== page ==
• How digital technology is transforming the Canadian construction industry

    Mahmud Amin
    Sales Executive - Construction

    The construction industry is undeniably a crucial pillar of Canada’s economy and society. However, in the 21st century, it faces a multitude of challenges and opportunities, including workforce shortages, climate change concerns, evolving customer expectations, and fierce global competition. In this context, digital technology emerges as a key driver and enabler of innovation and transformation within the construction sector.

    While digital transformation is sweeping through the industry, not all construction companies have embraced it with equal fervor. Some have emerged as early adopters, blazing the trail, while others have been more cautious, following suit at their own pace. Additionally, the adoption of digital technology varies across different regions and segments of the construction industry. In this blog post, we will explore how the Canadian construction industry compares to its global counterparts in terms of digital technology adoption and delve into the underlying reasons. We will also discuss how proper custom training and implementation can address the technology adoption challenge, as well as why construction companies should move away from Excel and emails. Finally, we will discuss the way forward for the Canadian construction industry in the digital era.

    How does the Canadian construction industry compare to the rest of the world in terms of adopting digital technology and why?

    According to a report by McKinsey & Company, the global construction industry has been one of the least digitized sectors, ranking only above agriculture and hunting. The report estimated that if the global construction industry fully embraced digital technology, it could increase its value added by $1.6 trillion per year, or 2 percent of global GDP.

    But the report also noted that there are significant variations in the level of digitization across regions and segments of the construction industry. For instance, Europe and North America have been more advanced than Asia and Africa in terms of adopting digital technology in design and engineering. However, Asia has been leading in terms of adopting digital technology in construction and operations. Moreover, some segments of the construction industry, such as infrastructure and industrial projects, have been more digitized than others, such as residential and commercial projects.

    According to a survey conducted by KPMG in Canada and the Canadian Construction Association (CCA) in 2020, the Canadian construction industry has been lagging behind other industries in Canada, as well as other regions in the world, in terms of adopting digital technology. The survey found that only 25 percent of Canadian construction companies felt like they were in a considerable or great position relative to their competitors in terms of technology or digital implementation, compared to 47 percent globally. The survey also found that only 23 percent of Canadian construction companies said their decisions were supported by and based on data to a considerable or great degree, compared to 36 percent globally.

    The survey identified several challenges and barriers that prevent Canadian construction companies from adopting digital technology more quickly, such as lack of skills or talent, lack of budget or funding, lack of leadership or vision, resistance to change, lack of awareness or understanding, and lack of collaboration or integration. The survey also highlighted some drivers and benefits of digital transformation in the Canadian construction industry, such as improving productivity, increasing efficiency, enhancing customer satisfaction, reducing costs, increasing profitability, and improving quality.

    One of the indicators of digital adoption in the construction industry is the use of software tools for project management and collaboration. Here’s a little treat for you for reading this post so far. In a lighthearted twist, I turned to an AI model to generate a prediction based on the adoption of Excel compared to popular alternatives like Procore and Autodesk. Although the AI’s prediction may not fully satisfy the parameters and assumptions required for an accurate projection, let’s take it in good spirits and have some fun exploring its findings.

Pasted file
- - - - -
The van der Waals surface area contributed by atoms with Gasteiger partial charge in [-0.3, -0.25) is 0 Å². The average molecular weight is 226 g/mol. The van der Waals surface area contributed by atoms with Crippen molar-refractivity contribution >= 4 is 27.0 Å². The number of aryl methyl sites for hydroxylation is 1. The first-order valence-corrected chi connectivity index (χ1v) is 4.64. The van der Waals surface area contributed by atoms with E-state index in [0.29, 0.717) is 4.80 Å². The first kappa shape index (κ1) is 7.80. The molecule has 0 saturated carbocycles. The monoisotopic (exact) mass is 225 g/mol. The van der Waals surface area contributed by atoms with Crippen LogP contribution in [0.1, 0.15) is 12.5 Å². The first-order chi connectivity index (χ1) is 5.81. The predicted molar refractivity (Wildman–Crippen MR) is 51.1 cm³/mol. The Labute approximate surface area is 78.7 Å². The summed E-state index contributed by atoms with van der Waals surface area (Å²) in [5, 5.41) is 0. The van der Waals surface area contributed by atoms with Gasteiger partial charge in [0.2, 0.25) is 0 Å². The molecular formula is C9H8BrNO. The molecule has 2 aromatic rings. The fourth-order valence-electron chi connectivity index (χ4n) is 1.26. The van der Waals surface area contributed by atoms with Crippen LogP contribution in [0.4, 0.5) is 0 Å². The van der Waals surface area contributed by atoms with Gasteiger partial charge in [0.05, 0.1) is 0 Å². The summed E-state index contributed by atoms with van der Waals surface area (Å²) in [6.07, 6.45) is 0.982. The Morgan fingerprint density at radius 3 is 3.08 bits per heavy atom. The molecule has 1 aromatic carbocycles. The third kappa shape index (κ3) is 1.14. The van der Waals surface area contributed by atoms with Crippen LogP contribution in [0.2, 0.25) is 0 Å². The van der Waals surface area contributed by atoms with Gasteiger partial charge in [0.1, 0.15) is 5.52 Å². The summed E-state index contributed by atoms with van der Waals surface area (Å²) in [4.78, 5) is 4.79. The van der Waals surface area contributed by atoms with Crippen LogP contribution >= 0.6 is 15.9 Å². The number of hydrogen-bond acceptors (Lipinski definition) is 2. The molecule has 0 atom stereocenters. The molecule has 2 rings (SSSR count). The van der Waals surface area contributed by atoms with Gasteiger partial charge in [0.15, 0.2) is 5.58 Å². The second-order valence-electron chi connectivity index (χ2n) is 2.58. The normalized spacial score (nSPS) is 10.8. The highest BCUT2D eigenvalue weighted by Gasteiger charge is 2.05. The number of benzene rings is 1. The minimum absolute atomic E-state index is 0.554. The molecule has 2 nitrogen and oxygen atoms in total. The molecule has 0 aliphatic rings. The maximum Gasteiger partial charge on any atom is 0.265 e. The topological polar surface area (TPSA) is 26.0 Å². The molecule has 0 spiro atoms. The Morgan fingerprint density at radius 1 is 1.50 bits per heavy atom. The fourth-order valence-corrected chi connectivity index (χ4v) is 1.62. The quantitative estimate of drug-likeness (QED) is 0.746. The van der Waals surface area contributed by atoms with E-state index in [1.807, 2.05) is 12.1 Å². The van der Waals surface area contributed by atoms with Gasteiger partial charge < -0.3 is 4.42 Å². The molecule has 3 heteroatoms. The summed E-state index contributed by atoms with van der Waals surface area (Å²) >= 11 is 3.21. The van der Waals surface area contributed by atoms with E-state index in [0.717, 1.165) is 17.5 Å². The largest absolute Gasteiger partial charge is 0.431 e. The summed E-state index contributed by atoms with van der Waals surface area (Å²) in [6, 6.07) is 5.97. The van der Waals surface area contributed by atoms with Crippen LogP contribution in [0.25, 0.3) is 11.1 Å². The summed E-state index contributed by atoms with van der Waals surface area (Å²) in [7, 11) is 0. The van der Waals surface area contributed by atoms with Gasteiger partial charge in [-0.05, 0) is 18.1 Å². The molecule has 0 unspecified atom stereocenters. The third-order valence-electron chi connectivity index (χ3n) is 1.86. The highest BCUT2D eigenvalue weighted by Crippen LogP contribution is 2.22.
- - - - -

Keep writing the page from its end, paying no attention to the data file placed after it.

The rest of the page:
The attached graph shows the adoption scale of Excel, Procore, and Autodesk Construction Cloud among Canadian construction companies from 1985 to 2025 (projected):

    *Projected values based on current trends and assumptions.

    The graph shows that Excel has been the dominant tool for construction companies since its introduction in the mid-1980s, and has steadily increased its adoption rate over the years. But it also shows that Procore and Autodesk Construction Cloud have emerged as viable alternatives in the past decade, and have gained some market share from Excel. It’s worth noting that Autodesk Construction Cloud as we know it, has evolved over the years and many may know this platform by Plangrid, Bim 360 Build or Build. The graph also projects that by 2025, Procore and Autodesk construction cloud will have increased their adoption rates by another 10%, while Excel will have reached a plateau at around 80%. This suggests that construction companies are becoming more aware of the benefits and limitations of Excel, and are exploring other digital solutions that can offer more integration, collaboration, and innovation.

    “I skate to where the puck is going to be, not where it has been. – Wayne Gretzky”

    Disclaimer: My AI friend claims that the data for this graph was obtained from various sources, such as industry reports, surveys, interviews, and websites, and that the assumptions for the projections were based on the current trends and growth rates of the software tools, as well as the expected changes in the market and customer preferences, but I digress.

    How can proper custom training and implementation address the technology adoption challenges?

    One of the main challenges that Canadian construction companies face when adopting digital technology is the lack of skills or talent to use or implement the technology effectively. Going back to the survey by KPMG and CCA, 49 percent of respondents said that finding or developing people with the right skills or expertise was a major challenge for their company.

    To overcome this challenge, construction companies need to invest in proper custom training and implementation programs that can help their employees learn and adopt the technology in a smooth and efficient manner. Some of the best practices for successful construction technology implementation include: